An underwater Jewish wedding, with both bride and groom in scuba gear?
Cantor Debbi Ballard hasn’t performed merely one such ceremony. “I’ve done three!“ she says happily.
“I’m game for anything unique,” she explains. “And I’m always up for adventure.“
Cantor Ballard probably isn’t what you imagine when you think “religious leader.”
That‘s fine with her. “I am, in all ways, untraditionally Jewish,” she says.
Which is exactly what you’re going to need if, for instance, you want a Jewish wedding but your fiancé isn’t a Jew. Or if he is a Jew but you’re both gay. Or if you’re an interfaith couple but you want your child to have a bat mitzvah.
Or perhaps you just want to attend High Holy Day services, but don’t currently belong to a congregation.
If so, Cantor Debbi Ballard, a.k.a. “My Personal Cantor,“ is there for you.
Ballard, a freelance cantor, is redefining the meaning of Jewish worship by creating services and “life-cycle events” that are grounded in traditional Judaism but radically inclusive. Interfaith couples, unaffiliated Jews, and LGBT Jews are all welcome. “Every person,” says Ballard, “regardless of affiliation or orientation, deserves an open-arms approach to Jewish worship.”
This isn’t your grandpa’s Judaism. The message you’ll find on Ballard’s website? “We are not Reform, Conservative or Renewal. We are just Jewish.”
And if a Jew wants to get married under water? Well, why not?
Where a more traditional cantor (who leads the congregation in prayer and sings liturgical music) might turn down the opportunity to perform such a ceremony (or to officiate at an interfaith or LGBT wedding) Ballard’s approach is to focus on the possible.
“I‘d rather say ‘yes’ than ‘no’,” she explains. “’No’ ends the conversation. ‘Yes’ begins a dialogue. With ‘yes,’ you leave the door open.”
By saying yes, Ballard is addressing a question central to Judaism in the 21st century where, increasingly, Jews are marrying non-Jews, and the old idea of what it means to be Jewish is being challenged.
It used to be that you belonged to a congregation, paid your (often hefty) synagogue dues, and married within your faith. If you wanted to marry at your synagogue but outside of your faith, you were (usually) out of luck.
An LGBT wedding? Totally out of the question.
“That old model is broken,” notes Ballard. Most American Jews no longer belong to a congregation. (In South Florida, where Ballard is based, 80 percent of Jews are unaffiliated.) “To bring them back into the fold,” she says, “we need to find a way of being Jewish that works for them.”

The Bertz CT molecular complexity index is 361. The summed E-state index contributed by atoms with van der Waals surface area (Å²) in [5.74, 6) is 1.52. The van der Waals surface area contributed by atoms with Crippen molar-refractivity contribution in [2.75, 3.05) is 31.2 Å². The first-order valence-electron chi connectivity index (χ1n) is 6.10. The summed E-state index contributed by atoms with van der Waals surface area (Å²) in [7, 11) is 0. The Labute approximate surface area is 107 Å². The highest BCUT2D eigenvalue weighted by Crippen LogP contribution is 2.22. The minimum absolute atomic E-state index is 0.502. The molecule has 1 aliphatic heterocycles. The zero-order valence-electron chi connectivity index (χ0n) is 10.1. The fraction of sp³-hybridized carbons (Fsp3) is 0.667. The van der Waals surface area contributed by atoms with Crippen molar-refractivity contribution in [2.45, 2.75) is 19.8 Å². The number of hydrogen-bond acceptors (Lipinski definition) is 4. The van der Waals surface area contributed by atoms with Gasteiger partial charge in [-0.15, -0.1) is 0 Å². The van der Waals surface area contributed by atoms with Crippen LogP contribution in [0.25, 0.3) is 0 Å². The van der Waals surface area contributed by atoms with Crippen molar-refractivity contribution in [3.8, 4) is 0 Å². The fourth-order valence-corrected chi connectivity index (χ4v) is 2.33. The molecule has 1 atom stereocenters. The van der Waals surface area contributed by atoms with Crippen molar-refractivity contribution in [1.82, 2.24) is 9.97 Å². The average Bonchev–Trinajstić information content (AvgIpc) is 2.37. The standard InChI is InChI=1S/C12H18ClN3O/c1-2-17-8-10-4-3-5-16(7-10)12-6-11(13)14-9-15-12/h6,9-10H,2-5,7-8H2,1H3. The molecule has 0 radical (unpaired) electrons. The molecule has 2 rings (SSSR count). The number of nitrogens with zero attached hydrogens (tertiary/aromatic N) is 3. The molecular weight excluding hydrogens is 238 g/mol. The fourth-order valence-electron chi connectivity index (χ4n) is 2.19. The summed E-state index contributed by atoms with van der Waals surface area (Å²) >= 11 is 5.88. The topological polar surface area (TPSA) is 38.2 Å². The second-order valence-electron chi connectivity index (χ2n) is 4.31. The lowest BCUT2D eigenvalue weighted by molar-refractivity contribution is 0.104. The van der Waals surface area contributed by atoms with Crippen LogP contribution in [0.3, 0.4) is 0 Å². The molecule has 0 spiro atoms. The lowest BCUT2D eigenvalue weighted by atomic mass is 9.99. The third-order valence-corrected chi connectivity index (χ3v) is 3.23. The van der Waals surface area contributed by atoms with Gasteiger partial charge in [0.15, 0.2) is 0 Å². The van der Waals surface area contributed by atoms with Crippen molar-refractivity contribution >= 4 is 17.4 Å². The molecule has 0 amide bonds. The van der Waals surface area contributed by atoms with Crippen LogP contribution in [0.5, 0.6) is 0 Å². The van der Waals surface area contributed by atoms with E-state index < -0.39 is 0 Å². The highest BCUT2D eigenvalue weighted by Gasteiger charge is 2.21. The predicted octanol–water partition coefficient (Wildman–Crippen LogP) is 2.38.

Ballard’s vision of Jewish community has nothing to do with synagogue membership. There are no membership dues. (Non-Jews are often shocked to learn that belonging to a synagogue can cost thousands of dollars a year.) Instead, Ballard’s upbeat, affordable services are pay-as-you-go. And although Ballard owns a Torah, she doesn’t have a building.
“Who needs a building?’ she says. “I feel more spiritual connection on a beach than in a sanctuary.”
Indeed, Ballard has held Jewish worship services on the beach, as well as in private homes, restaurants, hotels, on a cruise ship, and in the conference room at the local Dunkin’ Donuts. The services themselves are easy to follow, with plenty of singing, storytelling, and even dancing, but also they include the prayers, blessings, and melodies that more observant celebrants are accustomed to. Ballard‘s mission is to make everyone—from Jewish “newbies” to long-time worshippers—feel welcome.
Ballard, 52, was raised an observant Conservative Jew, but became estranged from her parents when she married outside the faith. When she first introduced them to her future husband, her folks were shocked and furious.
“My faith was so important to me,“ says Ballard, “they were sure I’d marry a rabbi!” Instead, she fell for a blond-haired, green-eyed “goy.”
They found it impossible to be happy for her.
The pain of this estrangement, as well as the years that followed, in which Ballard, as part of an interfaith couple, felt like a second-class citizen in her own shul, radicalized her. She came to realize that there were many people who, as she did, wanted to practice their faith, but just didn’t feel welcome within a traditional congregation.
A problem-solver by nature, Ballard, in her 40s, decided to leave the corporate world, where she’d thrived for decades, and train (at All Faiths Seminary in New York) as a cantor, so she could provide interfaith couples, and others, a way to stay connected to Judaism. A perfect calling, being a cantor combines her love of music, her ability to easily connect with people, and her faith.
Now, as “My Personal Cantor,” Ballard serves not only her South Florida community, but flies all over the world to provide unaffiliated families with weddings, bar/bat mitzvahs, memorial services, and other Jewish “lifecycle events” that are personal, authentic, and inclusive. (She is now divorced.)
Ironically, by welcoming anyone who doesn’t feel at home in a traditional synagogue, and by creating services that speak to both newcomers and to the long-observant, “I’m forging the type of faith community that people all over the country are trying to achieve,” Ballard says proudly.
And the best thing? Her once-estranged parents now share Ballard’s vision.
Ballard’s father, in fact, was so inspired by what his daughter had accomplished that, upon retirement, he trained to become a rabbi so that he could work with her. Over the next week, father and daughter will, together, be leading High Holy Day services at the Miramar Cultural Center, an 800-seat auditorium.
“We’re closer than we’ve ever been,” Ballard says happily.
What does it mean to be a Jew? Is an age-old question. Cantor Debbi Ballard is giving the answer a vibrant and inclusive 21st-century spin.